5. Finally, Rachel O’Meara’s thoughts on the value of pausing.
I hope you enjoy the reading, and the next time I check in, it’ll be with an easy, hearty vegan comfort food recipe!
As I was drafting this post today, I looked at the date and realize that May is, amazingly, more than halfway over. This spring–this year, really–seems to be flying by. I had so many goals for my blog in 2015, and one of them was to put more of myself into each and every post, to invest my words with the kind of candor and intimacy that (I think) characterized my blog when I first started blogging. But it’s a sad fact that…
My next door neighbor—I’ll call him Glen—passed away recently. I’m not sure when. I’d known he wasn’t well for a long time, based on our passing encounters and the haunting sound of his cough echoing through the hallway we shared late at night. For the past few months I suspected things might have taken a turn, since I didn’t see or hear him. But I didn’t know for sure that he was gone until my management company started gutting the kitchen in his apartment…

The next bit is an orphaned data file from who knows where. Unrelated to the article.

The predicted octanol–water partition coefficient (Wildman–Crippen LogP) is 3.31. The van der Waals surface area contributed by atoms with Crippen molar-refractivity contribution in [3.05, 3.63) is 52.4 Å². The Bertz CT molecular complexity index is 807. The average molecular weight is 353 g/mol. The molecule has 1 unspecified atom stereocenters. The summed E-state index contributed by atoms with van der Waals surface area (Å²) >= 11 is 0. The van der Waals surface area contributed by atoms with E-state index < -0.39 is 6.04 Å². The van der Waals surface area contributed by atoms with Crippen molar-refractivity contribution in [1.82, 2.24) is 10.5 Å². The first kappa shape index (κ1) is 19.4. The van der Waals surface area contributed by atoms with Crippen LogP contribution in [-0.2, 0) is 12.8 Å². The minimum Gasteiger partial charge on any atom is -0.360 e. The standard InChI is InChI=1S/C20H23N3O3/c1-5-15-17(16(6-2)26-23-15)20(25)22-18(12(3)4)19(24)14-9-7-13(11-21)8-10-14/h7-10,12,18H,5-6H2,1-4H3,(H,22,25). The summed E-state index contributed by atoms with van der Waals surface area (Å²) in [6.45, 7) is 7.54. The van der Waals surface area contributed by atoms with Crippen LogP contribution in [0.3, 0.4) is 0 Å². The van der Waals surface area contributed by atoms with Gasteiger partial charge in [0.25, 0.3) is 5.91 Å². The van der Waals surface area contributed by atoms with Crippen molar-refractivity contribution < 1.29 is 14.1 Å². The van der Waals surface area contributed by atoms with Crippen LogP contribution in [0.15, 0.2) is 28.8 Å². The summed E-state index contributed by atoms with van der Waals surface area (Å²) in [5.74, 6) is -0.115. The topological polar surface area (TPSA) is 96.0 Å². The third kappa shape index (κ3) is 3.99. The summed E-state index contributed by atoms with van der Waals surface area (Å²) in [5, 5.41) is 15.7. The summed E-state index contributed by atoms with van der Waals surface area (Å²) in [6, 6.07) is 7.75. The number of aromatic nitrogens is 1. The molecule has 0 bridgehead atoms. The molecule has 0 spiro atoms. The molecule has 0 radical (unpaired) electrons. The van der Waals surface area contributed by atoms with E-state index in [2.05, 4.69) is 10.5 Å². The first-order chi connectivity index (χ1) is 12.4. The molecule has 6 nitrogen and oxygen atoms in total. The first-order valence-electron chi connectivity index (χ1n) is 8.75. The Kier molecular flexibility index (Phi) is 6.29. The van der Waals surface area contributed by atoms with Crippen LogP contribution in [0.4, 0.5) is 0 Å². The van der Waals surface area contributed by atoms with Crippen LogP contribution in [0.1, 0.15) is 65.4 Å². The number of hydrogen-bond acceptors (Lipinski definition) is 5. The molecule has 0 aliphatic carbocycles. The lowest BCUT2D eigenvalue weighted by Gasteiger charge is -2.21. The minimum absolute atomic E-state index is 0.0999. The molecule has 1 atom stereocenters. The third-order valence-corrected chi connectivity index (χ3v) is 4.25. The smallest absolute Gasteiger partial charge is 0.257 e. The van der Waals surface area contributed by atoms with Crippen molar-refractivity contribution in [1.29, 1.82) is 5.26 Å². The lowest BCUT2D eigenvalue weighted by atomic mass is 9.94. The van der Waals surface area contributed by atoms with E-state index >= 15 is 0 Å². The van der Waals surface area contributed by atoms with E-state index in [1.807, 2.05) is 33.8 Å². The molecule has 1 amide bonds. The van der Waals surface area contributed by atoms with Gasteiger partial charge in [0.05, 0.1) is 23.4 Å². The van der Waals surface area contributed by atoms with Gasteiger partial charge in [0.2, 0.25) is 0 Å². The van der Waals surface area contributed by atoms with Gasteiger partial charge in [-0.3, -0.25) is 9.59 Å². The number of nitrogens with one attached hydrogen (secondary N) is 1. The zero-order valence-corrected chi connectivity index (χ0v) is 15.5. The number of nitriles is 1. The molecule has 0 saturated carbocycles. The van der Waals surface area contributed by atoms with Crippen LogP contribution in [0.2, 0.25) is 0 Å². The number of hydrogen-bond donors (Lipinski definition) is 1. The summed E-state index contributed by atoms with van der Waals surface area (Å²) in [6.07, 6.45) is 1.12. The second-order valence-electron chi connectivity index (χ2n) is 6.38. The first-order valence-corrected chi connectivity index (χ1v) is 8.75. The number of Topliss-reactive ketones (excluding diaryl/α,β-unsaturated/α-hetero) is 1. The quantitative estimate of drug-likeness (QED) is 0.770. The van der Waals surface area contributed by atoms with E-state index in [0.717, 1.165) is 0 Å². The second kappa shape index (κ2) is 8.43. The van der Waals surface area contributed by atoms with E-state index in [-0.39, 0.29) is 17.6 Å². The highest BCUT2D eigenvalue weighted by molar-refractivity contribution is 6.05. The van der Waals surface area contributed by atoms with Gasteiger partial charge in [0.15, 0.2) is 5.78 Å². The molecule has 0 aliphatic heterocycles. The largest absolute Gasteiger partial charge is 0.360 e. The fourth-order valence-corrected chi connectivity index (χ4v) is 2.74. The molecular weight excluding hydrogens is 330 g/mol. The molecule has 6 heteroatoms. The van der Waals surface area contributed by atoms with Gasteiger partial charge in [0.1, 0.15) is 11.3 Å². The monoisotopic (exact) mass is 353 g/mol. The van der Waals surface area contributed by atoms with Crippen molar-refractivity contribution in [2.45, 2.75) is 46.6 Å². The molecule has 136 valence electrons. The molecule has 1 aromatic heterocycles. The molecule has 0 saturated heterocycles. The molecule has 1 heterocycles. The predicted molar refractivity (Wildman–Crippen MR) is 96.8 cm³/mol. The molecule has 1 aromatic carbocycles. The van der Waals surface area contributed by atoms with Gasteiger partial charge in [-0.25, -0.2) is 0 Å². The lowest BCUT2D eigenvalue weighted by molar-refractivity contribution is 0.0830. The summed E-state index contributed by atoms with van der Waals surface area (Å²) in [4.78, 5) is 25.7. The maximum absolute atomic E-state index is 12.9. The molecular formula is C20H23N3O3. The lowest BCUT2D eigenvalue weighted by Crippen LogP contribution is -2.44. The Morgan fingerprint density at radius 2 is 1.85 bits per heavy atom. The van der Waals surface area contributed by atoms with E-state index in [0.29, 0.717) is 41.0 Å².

This week has flown by, and as I watched it pass I definitely sensed that the slowness of summer was giving way to the busier energy of fall. We’re not there yet, I know. But it’s coming. I got my first two DI rotation placements, which means that I now have a sense of my schedule through December. September and early October should feel pretty manageable, and late fall will be demanding. After an initial day or two of nerves and resistance, I’m…
The first half of this past week flew by, a blur of class and reading and clients and work. The second half screeched to a halt with the arrival of a fall cold and a middle ear infection, which forced me to slow down and spend most of yesterday curled up on my sofa. I was supposed to travel to DC today for my cousin’s baby shower, but, with my first set of midterms coming up this week and more travel on the horizon…